The new wireless playing field

Olga Kharif
30 Jul 2007

Back in the 1980s, when Americans were buying the first brick-size cell phones, service providers quickly came to dominate the playing field with barely a struggle. Sure, there was a role for other companies, including the makers of those hefty handsets. But thanks to a government that doled out airwave licenses with few strings attached, the real power in the U.S. mobile-phone industry lay with Ma Bell and her powerful offspring. It was they that built out the networks, collected monthly bills and set the terms of use for the country's millions of cell-phone users.

Motorola (MOT), which invented much of the initial cellular technology, was fairly happy just to have a new market for its wireless equipment. And far away in Finland, a small manufacturer named Nokia (NOK) was known for making everything from paper to bicycle tires"”everything except phones, that is.

That early tilt in the balance of power has enabled the wireless carriers to hold sway ever since in just about every aspect of the business, from the very design of cell phones to dictating which Web sites and what videos users can view on those handsets.

But two decades later, a wide array of troops are massing against this system"”from Apple (AAPL) and Nokia to industry newcomers like Google (GOOG)"”all intent on wresting control from the carriers to deal directly with mobile users and grab a bigger share of the revenue.
Breaking Down Barriers

The dominant service providers like AT&T (T) and Verizon Wireless (VZ, VOD) remain in firm control for now, and offer no apologies for carefully protecting their profits as payback for the billions they've spent on building their networks. But an upcoming government auction to use new swaths of the airwaves could favor industry newcomers and require winners to open their networks to any device, service or technology from rival providers.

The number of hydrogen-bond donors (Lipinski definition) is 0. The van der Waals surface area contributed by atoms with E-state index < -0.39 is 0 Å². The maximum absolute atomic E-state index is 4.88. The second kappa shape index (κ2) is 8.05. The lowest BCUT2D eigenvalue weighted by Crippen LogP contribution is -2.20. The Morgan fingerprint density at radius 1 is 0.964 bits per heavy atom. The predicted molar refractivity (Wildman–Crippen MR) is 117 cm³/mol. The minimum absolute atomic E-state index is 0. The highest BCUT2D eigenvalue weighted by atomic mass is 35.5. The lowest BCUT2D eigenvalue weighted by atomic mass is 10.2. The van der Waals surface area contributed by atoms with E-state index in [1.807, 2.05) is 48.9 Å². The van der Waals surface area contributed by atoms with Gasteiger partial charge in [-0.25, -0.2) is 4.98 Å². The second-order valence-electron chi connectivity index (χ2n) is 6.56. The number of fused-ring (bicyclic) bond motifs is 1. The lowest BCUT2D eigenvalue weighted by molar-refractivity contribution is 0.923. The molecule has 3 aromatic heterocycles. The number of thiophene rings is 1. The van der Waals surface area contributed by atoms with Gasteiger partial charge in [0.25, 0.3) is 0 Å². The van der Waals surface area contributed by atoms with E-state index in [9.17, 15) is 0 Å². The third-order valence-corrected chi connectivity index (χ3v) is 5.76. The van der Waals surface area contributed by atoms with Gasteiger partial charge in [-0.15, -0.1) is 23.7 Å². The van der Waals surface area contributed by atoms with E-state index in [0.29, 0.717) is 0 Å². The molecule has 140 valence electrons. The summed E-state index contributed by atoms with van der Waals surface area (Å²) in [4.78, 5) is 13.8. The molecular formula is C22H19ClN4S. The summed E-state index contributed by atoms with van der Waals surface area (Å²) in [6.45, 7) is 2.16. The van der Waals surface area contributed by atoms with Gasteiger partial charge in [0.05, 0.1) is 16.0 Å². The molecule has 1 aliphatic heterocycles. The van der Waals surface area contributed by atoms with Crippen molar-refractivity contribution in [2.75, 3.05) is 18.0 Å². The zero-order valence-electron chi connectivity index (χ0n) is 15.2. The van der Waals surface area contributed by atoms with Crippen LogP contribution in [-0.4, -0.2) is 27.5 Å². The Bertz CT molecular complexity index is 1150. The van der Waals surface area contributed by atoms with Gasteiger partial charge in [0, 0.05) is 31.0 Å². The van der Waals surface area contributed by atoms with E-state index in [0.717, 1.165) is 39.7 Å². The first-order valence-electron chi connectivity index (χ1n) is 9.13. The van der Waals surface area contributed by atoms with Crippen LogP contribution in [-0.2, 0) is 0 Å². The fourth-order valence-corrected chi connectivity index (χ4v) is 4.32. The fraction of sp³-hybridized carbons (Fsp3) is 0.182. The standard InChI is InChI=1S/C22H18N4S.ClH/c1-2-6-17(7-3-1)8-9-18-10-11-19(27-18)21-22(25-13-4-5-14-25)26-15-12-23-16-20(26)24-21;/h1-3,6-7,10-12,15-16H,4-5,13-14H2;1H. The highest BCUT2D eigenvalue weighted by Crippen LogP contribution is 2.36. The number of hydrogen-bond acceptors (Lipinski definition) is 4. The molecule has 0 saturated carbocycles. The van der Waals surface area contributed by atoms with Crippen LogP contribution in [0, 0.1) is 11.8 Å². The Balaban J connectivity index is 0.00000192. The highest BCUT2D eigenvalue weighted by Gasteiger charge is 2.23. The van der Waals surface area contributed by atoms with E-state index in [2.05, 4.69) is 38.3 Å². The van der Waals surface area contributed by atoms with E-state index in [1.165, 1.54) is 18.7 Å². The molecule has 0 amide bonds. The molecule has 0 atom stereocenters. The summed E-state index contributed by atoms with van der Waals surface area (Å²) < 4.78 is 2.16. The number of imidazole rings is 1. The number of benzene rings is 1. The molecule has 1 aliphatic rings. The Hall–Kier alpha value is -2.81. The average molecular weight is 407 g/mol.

Google in particular, frustrated by the endless hurdles for getting its search engine and other services on cell phones, has been urging the Federal Communications Commission to impose such conditions, pledging to bid big in the auction. And while the final rules have yet to be decided, FCC Chairman Kevin Martin has publicly embraced at least some of the proposals to ensure the new airwaves are less rigidly controlled by the winning bidders. This potential new freedom for users to buy ringtones, video games or even their actual calling plans from any provider could drive the sort of innovation that's common on the Internet, but exceedingly rare on the mobile manifestation of the Web.

Apple's Model

For a taste of what this new dynamic might look like"”and the market's obvious pent-up demand for it"”one need look no further than the iPhone. Apple succeeded in wresting an unprecedented amount of control from carrier partner AT&T in designing the device, picking the applications and determining how to price the device and service. In fact, thanks to the fanatical customer base it was sure to bring AT&T's way, Apple also negotiated to win a rare share of the carrier's monthly subscriber fees.

Though some complain Apple itself copied the carrier playbook by making it hard for anyone else to create applications for the iPhone, it's hard to argue with the results: RBC Capital Markets estimates that by July 25, when Apple reports its quarterly earnings, up to 1.5 million iPhones will have been sold at $499 or $599 a piece.

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